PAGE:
Attorney General Jeff Sessions fired Andrew McCabe as deputy FBI director Friday night, mere hours before McCabe would have earned his full retirement benefits. And President Donald Trumpís tweets about McCabeís situation pretty much erase any doubts that he applied political pressure on Sessionsís decision.
Trump has derided McCabe for months, even highlighting his retirement timetable three months ago.
"FBI Deputy Director Andrew McCabe is racing the clock to retire with full benefits. 90 days to go?!!!" Trump tweeted in December.
And the president tweeted again shortly after midnight Saturday morning: "Andrew McCabe FIRED, a great day for the hard working men and women of the FBI - A great day for Democracy. Sanctimonious James Comey was his boss and made McCabe look like a choirboy. He knew all about the lies and corruption going on at the highest levels of the FBI!"
Itís readily apparent why getting McCabe fired might send a message that Trump likes. But might it also come back to bite Trump?
Trump has now, after all, cemented the enemy status of a top-ranking official at the FBI (its No. 2) and one-time acting director. He previously did that by firing McCabeís superior, former FBI director James Comey, and Comey has rewarded that decision by leaking unhelpful things and testifying about Trump in a negative light. He is now set to release a book.
But the McCabe and Comey situations are also somewhat different. Trump arguably terminated Comey more out of fear of how he was conducting the Russia investigation; he appears to have gone after McCabe due to a vendetta and possibly to send a signal to others in law enforcement who might run afoul of him. Trumpís successful push to get McCabe fired is also undeniably more personal in nature, given McCabe was ousted just 26 hours before he was to gain full retirement benefits. McCabe was already basically out the door, and firing him now - regardless of how valid the reasons in the yet-to-be-released inspector generalís report - comes off as even more spiteful.
Matthew Miller, a former top Justice Department official in the Obama administration, noted that McCabe has already spoken to special counsel Robert Muellerís team, and he would have shared anything he knew about allegedly illegal actions. But Miller said that doesnít mean there isnít more McCabe might share - particularly now that he could file suit over his termination.
"There are a host of inappropriate actions by the president that donít necessarily rise to the level of criminality that McCabe may feel obliged to disclose publicly now," Miller said. "Itís very much in McCabeís interests to reveal any inappropriate actions by the president that he was aware of because it helps make his case that he was fired for political reasons. He may do that in interviews, and he may do it in a lawsuit he brings over his firing."
Former federal prosecutor Patrick Cotter said McCabe would still be bound by confidentiality rules and canít share anything about grand jury testimony that he may have gleaned. But he said the treatment of McCabe is without real compare.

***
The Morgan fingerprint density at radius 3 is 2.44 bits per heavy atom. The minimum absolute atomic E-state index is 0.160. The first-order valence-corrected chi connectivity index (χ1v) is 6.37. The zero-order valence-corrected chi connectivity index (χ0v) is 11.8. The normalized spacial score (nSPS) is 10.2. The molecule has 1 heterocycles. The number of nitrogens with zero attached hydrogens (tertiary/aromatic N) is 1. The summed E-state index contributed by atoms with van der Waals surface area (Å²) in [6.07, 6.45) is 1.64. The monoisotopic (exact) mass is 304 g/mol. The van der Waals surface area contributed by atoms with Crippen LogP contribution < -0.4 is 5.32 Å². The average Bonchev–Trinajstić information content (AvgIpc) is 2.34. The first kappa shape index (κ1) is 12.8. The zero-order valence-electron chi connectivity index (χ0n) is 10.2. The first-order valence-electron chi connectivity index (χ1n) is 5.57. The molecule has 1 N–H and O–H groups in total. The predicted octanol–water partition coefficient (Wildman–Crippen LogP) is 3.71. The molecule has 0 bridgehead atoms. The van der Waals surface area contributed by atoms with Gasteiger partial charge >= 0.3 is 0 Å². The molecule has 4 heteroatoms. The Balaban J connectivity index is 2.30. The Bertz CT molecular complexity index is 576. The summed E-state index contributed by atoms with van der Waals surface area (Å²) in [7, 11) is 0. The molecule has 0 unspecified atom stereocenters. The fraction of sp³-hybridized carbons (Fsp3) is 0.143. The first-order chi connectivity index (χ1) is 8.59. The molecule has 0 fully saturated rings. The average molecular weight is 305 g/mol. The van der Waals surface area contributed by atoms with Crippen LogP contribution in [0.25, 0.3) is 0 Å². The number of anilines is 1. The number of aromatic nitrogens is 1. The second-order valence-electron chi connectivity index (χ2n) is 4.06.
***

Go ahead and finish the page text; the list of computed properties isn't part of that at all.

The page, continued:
"I would add that for me, and I think many former law enforcement personnel, it is difficult to recall any precedent for the kind of personal vindictiveness the action by the executive exhibits towards a career FBI agent like McCabe, except from the long-time targets of federal law enforcement, like the mob or drug cartels," Cotter said. "With those criminals I noted that their hate was personal towards the agents and attorneys they thought were building cases against them. This move strikes me as very similar."
And it was made abundantly clear Friday night that McCabe is incensed by the decision. He released a lengthy statement deriding his firing as "slander" and arguing that the inspector generalís report was accelerated in response to his closed-door testimony saying he would corroborate key claims made by Comey. He suggested the whole thing was part of a campaign to undermine the investigations involving Trump.
"This attack on my credibility is one part of a larger effort not just to slander me personally, but to taint the FBI, law enforcement, and intelligence professionals more generally," McCabe said. "It is part of this administrationís ongoing war on the FBI and the efforts of the special counsel investigation, which continue to this day. Their persistence in this campaign only highlights the importance of the special counselís work."
Thatís significantly more full-throated than even Comey was after his firing. The question now is: What does McCabe know, and how hard does he push back? We have yet to see whatís in the inspector generalís report, and itís quite possible that it will undercut McCabeís credibility and prove his firing was warranted. Having his name dragged through the mud could temper McCabeís public comments.
But if it doesnít, Trump and Sessions have just created a very motivated enemy.